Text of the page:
It’s starting to get cold in London, as we catch the tail of September and the cold is settling in. The midsummer night dreams have gone, and the holiday period lull is coming to an end. Determined and ready for the second and last run of the year, many will be determined to make the best out of what is left of the year.
With online dating now becoming mainstream, for many of us in big cities, turning to the web to find love, friendship and companionship has become a no-brainer. Working the startup circuit, be it through the London Enterprise Tech Meetup, or through other various mediums such as The Golden Network and other bit.ly(s) and pieces , I’ve attended many an event just a walk down from my office on FinTech Square. FinTech Square being the cluster on Finsbury Square where many of the financial data companies (and Oracle now) have taken residence.
Nevertheless, the more interesting things I’ve heard in and around Silicon Roundabout, are probably the ones I’ve eavesdropped on in small coffee shops such as my favorite haunt Paper and Cup . The last one I overheard was about a new company trying to crack the Pre-Online Dating space, a well known issue of everyone who has tried online dating knows that the space is fickle, and is more of a jungle than a promised land.
The Online Dating Landscape:
OkCupid, the online dating site with a “gradual” online dating business model, i.e. There is no subscription fee and users can use the site to browse and contact each other for free, recently published their research that they have been experimenting on users by randomising their matching algorithm to “fudge” the percentage matches of incompatible people with each other. This was in response to Facebook recent admission that they also experimented on their users.
So they would show a fake 90% match when according to their traditional matching algorithm, which uses information listed on your profile, questions you’ve answered and preferences to match people, it would be 30% match. They reached the astonishing revelation that people just look at the picture.The percentage match did little to affect whether people contact each other or not. I won’t delve into their findings (and admission that they have no idea what they are doing) you can read them here. However…
It’s just about the picture? Shock and awe. Panic, mayhem.
Little do people know, that OkCupid, is a site actually owned by match.com – a behemoth in the online dating space, which uses a subscription based model. i.e. you have to subscribe to the site to be able to use it to contact people. They don’t admit that people only look at the picture because that would be an assassination of their business model, making all matching sites just about the same – so why pay for subscribing?
Tinder: Next Generation Dating
One must notice the parallels. Facebook has turned into a photosharing mechanism and entertainment link-sharing medium. To my admission of Mark Zuckerber’s good insight is his purchase of Instagram. Preposterous to acquire a 40 people company for $1 Billion, yet now dwarfed by WhatsApp acquisition. Snapchat continues to resist, however, what became obvious is that it’s all about the picture. Tinder, the defacto dating app of the moment, did acknolwedge that it is indeed all about the picture, and has taken away all the clutter. Swipe in either direction based on what you see. Simple, easy. As it’s become incredibly popular in big cities, using it’s location based mechanism, which thrives on densely populated cities such New York and Los Angeles, who have more women ratios to men according to Trulia’s map. Rumor has it that you now can go on a “Tinder” holiday where you are “taken” to locations with high density of the opposite sex. (Apparently Merseyside is the place to be in England for men.) They say humans instinctively identify with facial structures to figure out compatibility. You can even try it for yourself here. You can also read Joe Navarro’s FBI Guide to Speed Reading people through body language.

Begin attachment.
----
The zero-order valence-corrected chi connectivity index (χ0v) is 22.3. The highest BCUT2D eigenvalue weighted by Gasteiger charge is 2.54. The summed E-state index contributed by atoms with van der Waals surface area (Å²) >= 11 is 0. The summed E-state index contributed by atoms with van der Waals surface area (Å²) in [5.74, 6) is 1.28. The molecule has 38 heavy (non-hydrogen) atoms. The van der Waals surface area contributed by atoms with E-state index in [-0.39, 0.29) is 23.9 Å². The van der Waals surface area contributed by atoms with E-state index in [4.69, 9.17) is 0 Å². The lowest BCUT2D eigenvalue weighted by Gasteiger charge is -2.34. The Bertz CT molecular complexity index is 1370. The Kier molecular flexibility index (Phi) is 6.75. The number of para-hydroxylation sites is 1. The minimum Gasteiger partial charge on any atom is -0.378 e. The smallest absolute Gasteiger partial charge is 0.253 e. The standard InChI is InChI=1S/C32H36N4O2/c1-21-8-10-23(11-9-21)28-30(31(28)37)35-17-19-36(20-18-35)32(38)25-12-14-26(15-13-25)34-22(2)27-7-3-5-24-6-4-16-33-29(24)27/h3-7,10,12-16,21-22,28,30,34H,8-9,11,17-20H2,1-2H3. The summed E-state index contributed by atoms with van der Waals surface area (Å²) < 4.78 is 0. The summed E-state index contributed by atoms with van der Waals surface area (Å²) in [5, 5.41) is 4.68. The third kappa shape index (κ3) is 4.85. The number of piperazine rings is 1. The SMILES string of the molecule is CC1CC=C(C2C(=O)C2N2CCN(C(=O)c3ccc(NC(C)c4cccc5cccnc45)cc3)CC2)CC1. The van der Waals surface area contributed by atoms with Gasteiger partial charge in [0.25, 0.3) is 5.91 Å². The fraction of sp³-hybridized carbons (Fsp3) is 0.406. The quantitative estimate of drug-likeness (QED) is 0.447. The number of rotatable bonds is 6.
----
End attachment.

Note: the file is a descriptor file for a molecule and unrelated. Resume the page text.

PreTinder – the PreDating app
Finally, to my eavesdropping at a cafe in Shoreditch. Apparently there is a new application called Hinge where you can meet people through friends. I am not quite sure that is the right path because I have been told by some swimming friends that they do not wish for their friends to be recommended to them by a dating app. So given that Tinder has proved the conjecture that it truly is all about the picture, it is very important that you choose the right picture that would maximize your chances. Not only should you have tigers and koalas caressing pauses, but you should also show a picture that brings your best features into light (literally). So the way I understood the PreTinder app works is you upload a picture and release it to the online community. It’s currently in beta phase where it’s just available to women (a tried and tested technique based on social networks that are predominantly used by women , with other successful apps such LuLu the app that allows women to rate men) the PreTinder app also mimics the Facebook like functionality by allowing your friends to rate your picture. No contact or matching happens. So, screen the picture, then put the highest rated one on your actual dating profile and wait for love to come waltzing in…..
I can’t stop but think that this is just HotOrNot all over again. Which proves that ideas in Technology are just recycled, and mostly cyclical (and synical).